The next morning we headed off again, this time across the state line to upstate New Hampshire to the town of Conway, NH. There we boarded a vintage train pulled by a diesel-electric engine and started up the tracks towards the Crawford Notch State Park and White Mountain National Forest. It was cool drizzly day, but we enjoyed the scenic views up and down the valley as we click-clacked up the track. On the back of the train, instead of a caboose, was an open-air car that we sat in for about half an hour and experienced the damp smells of the forest as we traveled along. Since it was fairly cool for our sun-loving family, we opted for some hot chocolate from the train snack bar. Our ride arrived at the turn-around point and we were allowed to roam the National Forest for an hour. We took a hike around Crawford Lake and explored a bit into the woods before re-boarding the train for our descent down the valley and back to Conway.
After our train ride had completed we drove a few minutes down the road to Diana’s Bath, a natural series of waterfalls and pools in the White Mountain National Forest. Against my initial objections, Heather convinced me to hike (in the rain) 1.5 miles into the forest to the falls. Once there Heather and the kids took off their shoes and waded into the cold water and played amongst the boulders. We spent over an hour exploring the falls before returning to the truck and heading back to Portland, ME.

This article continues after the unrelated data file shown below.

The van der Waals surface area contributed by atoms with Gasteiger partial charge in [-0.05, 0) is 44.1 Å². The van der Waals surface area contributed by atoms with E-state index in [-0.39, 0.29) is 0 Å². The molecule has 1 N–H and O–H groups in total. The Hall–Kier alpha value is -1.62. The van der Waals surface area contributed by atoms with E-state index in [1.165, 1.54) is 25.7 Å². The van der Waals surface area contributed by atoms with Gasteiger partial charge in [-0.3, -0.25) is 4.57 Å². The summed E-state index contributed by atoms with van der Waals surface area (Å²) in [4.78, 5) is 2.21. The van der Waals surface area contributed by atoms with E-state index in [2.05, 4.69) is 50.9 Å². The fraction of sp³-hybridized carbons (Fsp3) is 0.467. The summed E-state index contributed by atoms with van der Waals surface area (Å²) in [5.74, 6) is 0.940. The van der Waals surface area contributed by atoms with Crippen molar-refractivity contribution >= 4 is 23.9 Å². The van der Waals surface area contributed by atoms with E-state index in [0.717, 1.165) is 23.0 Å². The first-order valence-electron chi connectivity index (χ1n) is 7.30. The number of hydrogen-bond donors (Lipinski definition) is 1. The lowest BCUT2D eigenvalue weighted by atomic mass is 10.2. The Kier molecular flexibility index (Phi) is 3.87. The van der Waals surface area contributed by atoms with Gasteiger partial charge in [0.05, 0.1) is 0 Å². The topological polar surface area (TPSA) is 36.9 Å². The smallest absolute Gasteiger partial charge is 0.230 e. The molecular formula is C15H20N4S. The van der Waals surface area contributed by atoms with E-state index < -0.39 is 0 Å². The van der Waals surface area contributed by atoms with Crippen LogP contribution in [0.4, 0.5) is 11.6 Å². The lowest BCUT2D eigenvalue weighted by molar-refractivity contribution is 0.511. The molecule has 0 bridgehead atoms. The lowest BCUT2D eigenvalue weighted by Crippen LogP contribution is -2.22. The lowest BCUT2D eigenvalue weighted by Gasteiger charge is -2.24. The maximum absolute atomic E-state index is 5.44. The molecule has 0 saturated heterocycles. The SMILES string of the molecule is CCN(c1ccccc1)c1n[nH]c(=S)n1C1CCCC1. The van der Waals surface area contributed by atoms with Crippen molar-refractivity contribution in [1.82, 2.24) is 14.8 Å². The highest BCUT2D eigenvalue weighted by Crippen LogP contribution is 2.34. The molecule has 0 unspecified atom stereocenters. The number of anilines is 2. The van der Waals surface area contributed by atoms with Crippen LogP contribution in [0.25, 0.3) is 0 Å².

The following day we hitched up the fifth wheel and pulled out of ME headed for Ben & Jerry’s Ice Cream Factory in Waterbury, VT. While there we saw the famous Ben & Jerry’s cows, the production facility including a tour, and got a free sample of an ice cream test flavor that has not been released to the general public. We, of course, could not leave having only eaten a free sample, so we ordered a Mini Vermonster which entails 4 scoops of ice cream, whipped topping, nuts, sprinkles, chocolate and caramel syrups, a banana, chocolate chip cookie pieces, M&Ms, and brownie bites. So, it is basically a diabetic’s worst nightmare. We split this bucket of sugar-laden treat between the four of us, and it was still enough to give us all a sugar buzz for the next hour or so.
We toured the ‘Flavor Graveyard’ of retired B&J flavors, and the kids had fun creating spin art (spin white paper on electric platform and drop colored paint onto the paper creating neat swirl designs). I was also impressed at the size of the solar farm that was present on the grounds. I know B&J tout that they are an environmentally-friendly company, but they certainly back it up when you see the rows of solar panels to help reduce their electrical needs.